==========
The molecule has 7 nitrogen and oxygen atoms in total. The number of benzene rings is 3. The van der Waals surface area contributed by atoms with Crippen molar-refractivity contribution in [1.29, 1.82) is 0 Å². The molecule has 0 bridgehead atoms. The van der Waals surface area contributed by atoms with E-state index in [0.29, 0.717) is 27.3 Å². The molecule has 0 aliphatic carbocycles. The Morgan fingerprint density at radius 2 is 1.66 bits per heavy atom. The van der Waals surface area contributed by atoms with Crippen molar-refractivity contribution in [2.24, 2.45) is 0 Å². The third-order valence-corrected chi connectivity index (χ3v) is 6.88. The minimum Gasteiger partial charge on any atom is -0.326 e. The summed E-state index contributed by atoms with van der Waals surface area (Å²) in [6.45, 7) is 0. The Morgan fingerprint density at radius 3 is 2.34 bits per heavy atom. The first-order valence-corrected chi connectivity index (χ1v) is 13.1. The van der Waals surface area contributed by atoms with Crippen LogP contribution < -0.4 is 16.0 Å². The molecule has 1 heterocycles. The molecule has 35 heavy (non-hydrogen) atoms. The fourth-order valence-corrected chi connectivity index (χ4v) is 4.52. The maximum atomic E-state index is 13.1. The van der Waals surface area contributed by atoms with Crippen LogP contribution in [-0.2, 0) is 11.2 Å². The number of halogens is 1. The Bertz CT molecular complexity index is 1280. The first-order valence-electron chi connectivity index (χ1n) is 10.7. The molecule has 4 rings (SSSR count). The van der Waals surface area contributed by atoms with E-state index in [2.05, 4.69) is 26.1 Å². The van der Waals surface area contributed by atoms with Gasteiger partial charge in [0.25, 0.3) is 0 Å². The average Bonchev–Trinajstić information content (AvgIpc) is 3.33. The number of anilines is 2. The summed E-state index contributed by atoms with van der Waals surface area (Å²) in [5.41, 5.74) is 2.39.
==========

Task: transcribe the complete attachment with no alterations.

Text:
The molecule has 7 nitrogen and oxygen atoms in total. The number of benzene rings is 3. The van der Waals surface area contributed by atoms with Crippen molar-refractivity contribution in [1.29, 1.82) is 0 Å². The molecule has 0 bridgehead atoms. The van der Waals surface area contributed by atoms with E-state index in [0.29, 0.717) is 27.3 Å². The molecule has 0 aliphatic carbocycles. The Morgan fingerprint density at radius 2 is 1.66 bits per heavy atom. The van der Waals surface area contributed by atoms with Crippen molar-refractivity contribution in [2.24, 2.45) is 0 Å². The third-order valence-corrected chi connectivity index (χ3v) is 6.88. The minimum Gasteiger partial charge on any atom is -0.326 e. The summed E-state index contributed by atoms with van der Waals surface area (Å²) in [6.45, 7) is 0. The Morgan fingerprint density at radius 3 is 2.34 bits per heavy atom. The first-order valence-corrected chi connectivity index (χ1v) is 13.1. The van der Waals surface area contributed by atoms with Crippen LogP contribution < -0.4 is 16.0 Å². The molecule has 1 heterocycles. The molecule has 35 heavy (non-hydrogen) atoms. The fourth-order valence-corrected chi connectivity index (χ4v) is 4.52. The maximum atomic E-state index is 13.1. The van der Waals surface area contributed by atoms with Crippen LogP contribution in [-0.2, 0) is 11.2 Å². The number of halogens is 1. The Bertz CT molecular complexity index is 1280. The first-order valence-electron chi connectivity index (χ1n) is 10.7. The molecule has 4 rings (SSSR count). The van der Waals surface area contributed by atoms with E-state index in [2.05, 4.69) is 26.1 Å². The van der Waals surface area contributed by atoms with Gasteiger partial charge in [0.25, 0.3) is 0 Å². The average Bonchev–Trinajstić information content (AvgIpc) is 3.33. The number of anilines is 2. The summed E-state index contributed by atoms with van der Waals surface area (Å²) in [5.41, 5.74) is 2.39.